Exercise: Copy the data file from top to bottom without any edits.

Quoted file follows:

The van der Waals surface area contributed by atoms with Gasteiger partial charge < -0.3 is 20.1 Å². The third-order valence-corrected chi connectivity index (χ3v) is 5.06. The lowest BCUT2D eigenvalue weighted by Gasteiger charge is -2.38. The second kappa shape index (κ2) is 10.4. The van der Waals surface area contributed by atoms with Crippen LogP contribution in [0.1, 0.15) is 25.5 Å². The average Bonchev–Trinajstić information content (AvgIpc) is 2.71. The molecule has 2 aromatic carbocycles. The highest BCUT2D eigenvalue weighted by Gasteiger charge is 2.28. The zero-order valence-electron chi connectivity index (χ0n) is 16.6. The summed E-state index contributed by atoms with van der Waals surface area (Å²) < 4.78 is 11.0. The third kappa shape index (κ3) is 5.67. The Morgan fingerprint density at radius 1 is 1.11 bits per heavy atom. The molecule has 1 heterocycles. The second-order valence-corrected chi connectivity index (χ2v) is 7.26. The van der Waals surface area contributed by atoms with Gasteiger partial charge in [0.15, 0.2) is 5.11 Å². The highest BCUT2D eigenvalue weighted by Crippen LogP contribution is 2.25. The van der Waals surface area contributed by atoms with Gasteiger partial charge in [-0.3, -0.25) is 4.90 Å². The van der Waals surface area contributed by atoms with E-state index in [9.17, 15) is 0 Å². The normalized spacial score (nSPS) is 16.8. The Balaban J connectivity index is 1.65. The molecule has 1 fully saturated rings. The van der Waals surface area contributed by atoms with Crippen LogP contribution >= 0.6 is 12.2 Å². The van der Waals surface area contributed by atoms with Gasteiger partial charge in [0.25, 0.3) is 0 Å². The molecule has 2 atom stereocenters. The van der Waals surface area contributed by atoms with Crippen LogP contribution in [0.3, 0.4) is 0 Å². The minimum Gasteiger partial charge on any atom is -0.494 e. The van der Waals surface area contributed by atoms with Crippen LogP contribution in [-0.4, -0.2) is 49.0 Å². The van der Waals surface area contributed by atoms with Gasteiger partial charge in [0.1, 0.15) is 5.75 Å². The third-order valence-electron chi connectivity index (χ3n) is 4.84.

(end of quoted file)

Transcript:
The van der Waals surface area contributed by atoms with Gasteiger partial charge < -0.3 is 20.1 Å². The third-order valence-corrected chi connectivity index (χ3v) is 5.06. The lowest BCUT2D eigenvalue weighted by Gasteiger charge is -2.38. The second kappa shape index (κ2) is 10.4. The van der Waals surface area contributed by atoms with Crippen LogP contribution in [0.1, 0.15) is 25.5 Å². The average Bonchev–Trinajstić information content (AvgIpc) is 2.71. The molecule has 2 aromatic carbocycles. The highest BCUT2D eigenvalue weighted by Gasteiger charge is 2.28. The zero-order valence-electron chi connectivity index (χ0n) is 16.6. The summed E-state index contributed by atoms with van der Waals surface area (Å²) < 4.78 is 11.0. The third kappa shape index (κ3) is 5.67. The Morgan fingerprint density at radius 1 is 1.11 bits per heavy atom. The molecule has 1 heterocycles. The second-order valence-corrected chi connectivity index (χ2v) is 7.26. The van der Waals surface area contributed by atoms with Gasteiger partial charge in [0.15, 0.2) is 5.11 Å². The highest BCUT2D eigenvalue weighted by Crippen LogP contribution is 2.25. The van der Waals surface area contributed by atoms with Gasteiger partial charge in [-0.3, -0.25) is 4.90 Å². The van der Waals surface area contributed by atoms with E-state index in [9.17, 15) is 0 Å². The normalized spacial score (nSPS) is 16.8. The Balaban J connectivity index is 1.65. The molecule has 1 fully saturated rings. The van der Waals surface area contributed by atoms with Crippen LogP contribution >= 0.6 is 12.2 Å². The van der Waals surface area contributed by atoms with Gasteiger partial charge in [0.25, 0.3) is 0 Å². The molecule has 2 atom stereocenters. The van der Waals surface area contributed by atoms with Crippen LogP contribution in [0.3, 0.4) is 0 Å². The minimum Gasteiger partial charge on any atom is -0.494 e. The van der Waals surface area contributed by atoms with Crippen LogP contribution in [-0.4, -0.2) is 49.0 Å². The van der Waals surface area contributed by atoms with Gasteiger partial charge in [0.1, 0.15) is 5.75 Å². The third-order valence-electron chi connectivity index (χ3n) is 4.84.